Showing posts with label In Your Dreams Review. Show all posts
Showing posts with label In Your Dreams Review. Show all posts

Sunday, May 08, 2011

Billboard Magazine Review: Stevie Nicks In Your Dreams

Rollingstone Magazine issue May 12, 2011
Billboard Magazine issue May 14, 2011

Full Recap of Reviews can be found on the REVIEWS Page

Saturday, May 07, 2011

Fleetwood Mac's Stevie Nicks has hit the motherlode on her first studio disc in a decade ★★★★/5

In Your Dreams, Stevie Nicks 
The Sudbury Star 

Joke about the title all you want -- Nicks will have the last laugh. Fleetwood Mac's gold dust woman has hit the motherlode on her first studio disc in a decade. While Dave Stewart weaves lush California-rock tapestries and old bandmates/lovers pop in, Stevie works her smoky bray on crystal visions of angels, ghosts, vampires and hitting New Orleans in feathers and lace. Bewitching.

Download: In Your Dreams

In Your Dreams, Stevie Nicks
By Brad Wheeler
Globe and Mail - Canada

Has Stevie Nicks any dreams she’d like to sell? It would appear so. With her first album of new material in a decade, the lacewearing lady of Fleetwood Mac fame retraces steps, mostly with a ghostly grace and with a sinusled voice still instantly recognizable but softened. Six of the Dave Stewart-produced 13 songs contain “ dream” in their words or titles; past lives and lovers are the crystal visions. While the refrain to Everybody Loves You could have been sung by Lindsey Buckingham, the finger-picked For What It’s Worth gently remembers another seventies romance. The winning Secret Love is current though, finding Nicks on a “ timeless search for a love that might work.” What doesn’t work are Ghosts are Gone – half-hearted Eagles rock; is it about Don Henley?! – and the melodramatic ballad Italian Summer.

In Your Dreams, Stevie Nicks (Warner Music)
By Bernard Perusse
The Vancouver Sun
★★★1/2(out of five)

Fleetwood Mac's beloved diva has always relied on a great producer to make her often pedestrian songs spring to life. Dave Stewart, who produced her first disc in 10 years with Glen Ballard, and wrote the music to some of its strongest tracks, might be no Lindsey Buckingham, but he's been the midwife for what might, shockingly and unexpectedly, be Nicks's best album. The Cheerfully rocking title song, the soulful You May Be the One and Everybody Loves You, with its orchestral I Am the Walrus segment, are among several numbers that defy low expectations based On the rest of Nicks's solo career. And while some songs are expendable and most are simply too long, this is more consistently fun than we had any reason to expect.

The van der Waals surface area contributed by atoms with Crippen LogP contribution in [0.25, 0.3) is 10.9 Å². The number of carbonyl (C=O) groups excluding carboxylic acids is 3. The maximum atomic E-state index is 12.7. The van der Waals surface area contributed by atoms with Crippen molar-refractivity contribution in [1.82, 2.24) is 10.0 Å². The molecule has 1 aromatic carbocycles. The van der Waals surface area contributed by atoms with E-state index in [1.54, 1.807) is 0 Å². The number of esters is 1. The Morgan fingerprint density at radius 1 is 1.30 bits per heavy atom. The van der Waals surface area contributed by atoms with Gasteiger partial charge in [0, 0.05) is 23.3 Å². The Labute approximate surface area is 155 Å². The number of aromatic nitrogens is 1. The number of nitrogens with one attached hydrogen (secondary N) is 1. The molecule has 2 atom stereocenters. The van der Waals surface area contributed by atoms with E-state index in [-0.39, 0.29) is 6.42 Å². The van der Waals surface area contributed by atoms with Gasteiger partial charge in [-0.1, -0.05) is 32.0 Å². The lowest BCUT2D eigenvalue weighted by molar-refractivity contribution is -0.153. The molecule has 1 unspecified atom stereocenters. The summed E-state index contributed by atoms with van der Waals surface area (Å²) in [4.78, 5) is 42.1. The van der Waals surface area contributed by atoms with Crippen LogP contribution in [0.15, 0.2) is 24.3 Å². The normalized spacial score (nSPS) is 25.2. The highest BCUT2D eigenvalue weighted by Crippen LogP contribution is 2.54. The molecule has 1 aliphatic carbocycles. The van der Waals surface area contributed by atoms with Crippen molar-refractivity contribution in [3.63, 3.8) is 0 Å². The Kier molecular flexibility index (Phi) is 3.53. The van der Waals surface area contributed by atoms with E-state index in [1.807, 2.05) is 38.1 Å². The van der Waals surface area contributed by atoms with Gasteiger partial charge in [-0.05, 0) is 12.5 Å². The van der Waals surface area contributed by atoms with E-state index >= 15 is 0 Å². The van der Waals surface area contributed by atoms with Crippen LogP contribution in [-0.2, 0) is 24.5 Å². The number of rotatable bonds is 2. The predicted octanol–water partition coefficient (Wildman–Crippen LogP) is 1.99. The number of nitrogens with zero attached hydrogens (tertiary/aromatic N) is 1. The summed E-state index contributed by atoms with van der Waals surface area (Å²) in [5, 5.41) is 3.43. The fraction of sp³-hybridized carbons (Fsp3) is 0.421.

STEVIE NICKS, In Your Dreams (Warner/Reprise)
Winnipeg Free Press
Jeff Monk
★★★1/2(out of five)

IT'S been 10 years since Fleetwood Mac chanteuse Stevie Nicks released a solo album, and for Anyone wondering if this wispy Californian still has anything going on musically, In Your Dreams
is solid proof to the affirmative.

Produced and mostly co-written with former Eurythmics dude Dave Stewart, the album delivers what Nicks fans have come to expect with a distinct old-school rock album feel and Nicks on top of her estimable vocal chops. Tracks like Ghosts Are Gone and the Tom Petty-esque title track are as good as anything she's ever done.

Soldier's Angel works because the lyrics are neither jingoistic nor unctuous. Moonlight (A Vampires Dream) will work for the 20-somethings investigating Nicks for the first time. You May Be the One is the diva in slow blues mode and it works splendidly. Guests include Heartbreaker Mike Campbell, Waddy Wachtel, Mick Fleetwood and Lindsey Buckingham.

The Boston Herald
Jed Gottlieb

Dig out those silky, diaphanous-sleeved dresses and Victorian lace-up boots. Nicks’ first album in a decade delivers the best mom music (and that’s no pejorative) since Fleetwood Mac. It’s missing a Tom Petty or Don Henley duet, but the classic Stevie vibe survives with help from Lindsey Buckingham, Mick Fleetwood, Eurythmic David A. Stewart and a gaggle of Heartbreakers.

Stevie Nicks sat down at a piano in an Australian hotel and declared: “I’m ready to make a record now.”

Buy on itunes HERE
Stevie Nicks found inspiration everywhere before digging into her first solo album in 10 years.

Associated Press

She sat down at a piano in an Australian hotel and declared: “I’m ready to make a record now.”

“I really don’t care if anybody buys it, and I really don’t care if everybody steals it,” she says during an interview at her Pacific Palisades home. “What I need is to make a record for me, the artist. I need to create something now. So I am going to close my eyes to the music business and its problems, and go forth with a good heart and great belief and make a record.”

The result, “In Your Dreams,” was released this week.

The album features a song Nicks wrote in 1975, right after joining Fleetwood Mac. She never shared it with the band, “which is crazy because this is a very easy, simple, precise song that Lindsey Buckingham would’ve loved, and Fleetwood Mac would’ve loved,” she says. “ I put it away right after I joined the band, and for some reason, I never put it on any of my records either.”

Last year, she remembered the track that she’d stuffed into a box in her parents’ Phoenix home: “Something in my head, I saw the cassette in my head with the little ink that said, ‘Secret Love.’”It’s the first single from “In Your Dreams.”